MILAN — Silvio Berlusconi’s right-wing majority in Parliament’s lower house passed a conflict-of-interest bill tailor-made for the Italian premier-cum-media tycoon.
The draft, which still requires the approval of the upper house, includes an article barring top company executives — but not company owners — from public office. It does allow for a still-to-be-created watchdog org but only gives it teeth of a political nature.
If the Senate passes the bill in its current version, Berlusconi will not be forced to give up any of the assets in his huge media and financial empire Fininvest, which include Italy’s largest TV broadcaster Mediaset, leading film company Medusa, leading publishing house Mondadori and insurance company Mediolanum.
Only concession: He may have to step down as president of the soccer club AC Milan, which he bought in 1986.
As premier, Berlusconi also controls Mediaset’s rival, pubcaster RAI, which has a newly appointed board close to the Berlusconi coalition of parties.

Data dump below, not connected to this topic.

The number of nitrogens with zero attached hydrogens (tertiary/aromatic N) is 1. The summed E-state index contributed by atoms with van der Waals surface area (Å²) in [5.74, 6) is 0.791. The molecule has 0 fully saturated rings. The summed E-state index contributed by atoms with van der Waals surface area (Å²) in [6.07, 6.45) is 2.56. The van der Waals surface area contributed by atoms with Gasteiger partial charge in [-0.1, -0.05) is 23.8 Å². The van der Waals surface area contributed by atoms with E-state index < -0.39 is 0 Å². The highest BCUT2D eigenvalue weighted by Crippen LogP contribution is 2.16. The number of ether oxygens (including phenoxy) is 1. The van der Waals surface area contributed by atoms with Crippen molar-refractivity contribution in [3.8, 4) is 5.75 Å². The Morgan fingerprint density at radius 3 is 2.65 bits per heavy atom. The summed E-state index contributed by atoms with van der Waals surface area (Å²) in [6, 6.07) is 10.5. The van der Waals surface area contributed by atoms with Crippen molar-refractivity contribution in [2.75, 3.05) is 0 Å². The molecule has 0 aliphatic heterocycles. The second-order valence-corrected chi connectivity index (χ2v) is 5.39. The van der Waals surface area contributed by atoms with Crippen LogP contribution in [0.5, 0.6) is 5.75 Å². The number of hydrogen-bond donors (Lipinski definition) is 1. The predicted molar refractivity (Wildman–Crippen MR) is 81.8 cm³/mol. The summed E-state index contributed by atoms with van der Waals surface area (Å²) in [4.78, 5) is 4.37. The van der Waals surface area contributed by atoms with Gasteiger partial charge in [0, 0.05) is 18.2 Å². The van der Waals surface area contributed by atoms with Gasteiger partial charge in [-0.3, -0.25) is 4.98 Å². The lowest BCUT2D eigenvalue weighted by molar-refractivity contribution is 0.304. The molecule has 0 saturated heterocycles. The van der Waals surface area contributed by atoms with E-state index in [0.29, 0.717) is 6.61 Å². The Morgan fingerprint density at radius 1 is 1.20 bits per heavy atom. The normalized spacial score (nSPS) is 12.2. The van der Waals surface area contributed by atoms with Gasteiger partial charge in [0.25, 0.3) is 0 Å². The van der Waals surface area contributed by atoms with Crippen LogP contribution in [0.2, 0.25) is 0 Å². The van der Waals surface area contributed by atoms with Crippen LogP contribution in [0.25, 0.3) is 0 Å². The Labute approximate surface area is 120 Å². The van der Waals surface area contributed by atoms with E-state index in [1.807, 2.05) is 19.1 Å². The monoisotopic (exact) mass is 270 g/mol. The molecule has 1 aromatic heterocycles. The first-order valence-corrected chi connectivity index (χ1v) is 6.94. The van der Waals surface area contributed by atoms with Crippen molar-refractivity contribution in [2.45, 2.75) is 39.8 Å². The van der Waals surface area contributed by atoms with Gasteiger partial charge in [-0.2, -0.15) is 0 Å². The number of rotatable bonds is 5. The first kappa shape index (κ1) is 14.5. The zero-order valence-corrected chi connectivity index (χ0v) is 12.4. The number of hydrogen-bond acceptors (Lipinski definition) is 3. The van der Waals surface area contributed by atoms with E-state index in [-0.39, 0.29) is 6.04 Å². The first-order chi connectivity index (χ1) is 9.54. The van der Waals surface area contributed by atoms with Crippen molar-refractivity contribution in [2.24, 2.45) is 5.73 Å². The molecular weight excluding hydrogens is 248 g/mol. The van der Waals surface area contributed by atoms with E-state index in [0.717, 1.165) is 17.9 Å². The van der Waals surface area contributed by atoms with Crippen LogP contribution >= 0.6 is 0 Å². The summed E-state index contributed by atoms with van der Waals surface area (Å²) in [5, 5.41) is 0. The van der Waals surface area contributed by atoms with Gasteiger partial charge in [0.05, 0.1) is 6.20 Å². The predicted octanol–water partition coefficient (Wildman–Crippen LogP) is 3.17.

One of the 20 richest men in the world thanks to his media empire, Berlusconi called the legislation “the best possible.”
The entire opposition bloc walked out of the Parliament’s 630-seat lower house Thursday, just before the final vote, to protest against the “fraud” committed by Berlusconi and his allies.
The opposition politicians marched in the streets, waving banners saying “shame” and wearing fake Pinocchio noses, which in Italy is the symbol for lying.
“This is not a law but a hoax which makes a fool of everybody because it does not solve Berlusconi’s conflict of interest but rather legalizes it,” Piero Fassino, head of the center-left opposition coalition, said Friday.
The opposition is planning to hold a referendum in 2003 against what they call “this farcical law.”